Woolf's quest to reach that space was more Paterian than Shelleyan, if only because the erotic element in it was so much reduced. The image of heterosexual union never abandoned Shelley, though it turned demonic in his death poem, the ironically entitled Triumph of Life. Woolf is Paterian or belated Romantic, with the erotic drive largely translated into a sublimating estheticism. Her feminism once again cannot be distinguished from her estheticism; perhaps we should learn to speak of her "contemplative feminism," really a metaphorical stance. The freedom she seeks is both visionary and pragmatic and depends upon an idealized Bloomsbury, hardly translatable into contemporary American terms.

The Penguin American edition in which I first read Orlando, in the autumn of 1946, begins its back cover by saying, "No writer was ever born into a more felicitous environment." Woolf, like her feminist followers, would not have agreed with that judgment, but it possesses considerable truth nevertheless. It did not retard her development to have John Ruskin, Thomas Hardy, George Meredith, and Robert Louis Stevenson trooping through her father's house, or to count the Darwins and Stracheys among her relatives. And though her polemics urge otherwise, the intricately organized Virginia Stephen would have broken down even more often and thoroughly at Cambridge or Oxford, nor would she have received there the literary education provided for her by her father's library and by tutors as capable as Walter Pater's sister.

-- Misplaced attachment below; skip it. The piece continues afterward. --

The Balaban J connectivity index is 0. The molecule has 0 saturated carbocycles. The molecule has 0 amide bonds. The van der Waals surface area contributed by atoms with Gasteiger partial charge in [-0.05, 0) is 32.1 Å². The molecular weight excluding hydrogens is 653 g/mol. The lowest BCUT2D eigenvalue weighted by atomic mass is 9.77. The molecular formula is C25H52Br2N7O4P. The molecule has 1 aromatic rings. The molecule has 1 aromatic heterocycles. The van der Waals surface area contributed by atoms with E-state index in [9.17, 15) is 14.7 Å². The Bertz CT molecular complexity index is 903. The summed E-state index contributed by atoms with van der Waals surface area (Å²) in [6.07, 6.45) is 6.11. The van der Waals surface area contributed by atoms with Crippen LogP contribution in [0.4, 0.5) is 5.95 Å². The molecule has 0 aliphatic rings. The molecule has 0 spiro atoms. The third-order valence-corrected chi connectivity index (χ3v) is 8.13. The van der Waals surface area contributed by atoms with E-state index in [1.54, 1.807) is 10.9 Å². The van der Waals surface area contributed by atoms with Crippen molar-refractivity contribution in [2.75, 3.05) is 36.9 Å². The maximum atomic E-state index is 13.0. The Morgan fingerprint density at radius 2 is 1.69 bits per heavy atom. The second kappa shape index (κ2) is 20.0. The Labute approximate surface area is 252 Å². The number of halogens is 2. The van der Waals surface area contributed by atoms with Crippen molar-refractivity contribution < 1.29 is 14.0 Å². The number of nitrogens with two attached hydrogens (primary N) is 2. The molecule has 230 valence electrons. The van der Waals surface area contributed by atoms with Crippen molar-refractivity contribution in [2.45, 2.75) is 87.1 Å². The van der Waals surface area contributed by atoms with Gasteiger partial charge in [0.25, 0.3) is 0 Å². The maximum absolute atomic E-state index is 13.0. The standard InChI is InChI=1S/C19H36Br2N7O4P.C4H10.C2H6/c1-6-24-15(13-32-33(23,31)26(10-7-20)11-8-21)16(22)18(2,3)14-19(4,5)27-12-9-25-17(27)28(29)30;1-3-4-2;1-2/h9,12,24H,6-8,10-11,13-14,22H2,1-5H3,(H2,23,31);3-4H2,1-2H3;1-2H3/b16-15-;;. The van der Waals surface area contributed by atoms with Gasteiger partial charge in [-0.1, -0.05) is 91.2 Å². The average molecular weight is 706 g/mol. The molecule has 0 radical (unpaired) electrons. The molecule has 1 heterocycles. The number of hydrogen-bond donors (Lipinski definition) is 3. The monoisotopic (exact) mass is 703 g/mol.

Her father, Leslie Stephen, was not the patriarchal ogre portrayed by her resentment, though one would not know this by reading many of our current feminist scholars. I am aware that they follow Woolf herself, for whom her father was a selfish and lonely egotist who could not surmount his own consciousness of failure as a philosopher. Her Leslie Stephen is the Mr. Ramsay of To the Lighthouse, a last Victorian who is more of a grandfather than a father to his children. But Leslie Stephen's particular difference from his daughter centers upon her estheticism and his empiricism and moralism, indeed his violent repudiation of the esthetic stance, including a virulent hatred for its great champion, Pater.

In reaction to her father, Woolf's estheticism and feminism (again, to call it that) were so fused that they could never again be pulled apart. Probably an ironic perspective is best these days in contemplating how Woolf's disciples have converted her purely literary culture into a political Kulturkampf. This transformation cannot work, because Woolf's most authentic prophecy was unwilled by her. No other twentieth-century person of letters shows us so clearly that our culture is doomed to remain a literary one in the absence of any ideology that has not been discredited. Religion, science, philosophy, politics, social movements: are these live birds in our hands or dead, stuffed birds on the shelf? When our conceptual modes abandon us, we return to literature, where cognition, perception, and sensation cannot be wholly disentangled. The flight from the esthetic is another symptom of our society's unconscious but purposeful forgetting of its dilemma, its slide toward another Theological Age. Whatever Woolf may have repressed at one time or another, it was never her esthetic sensibility.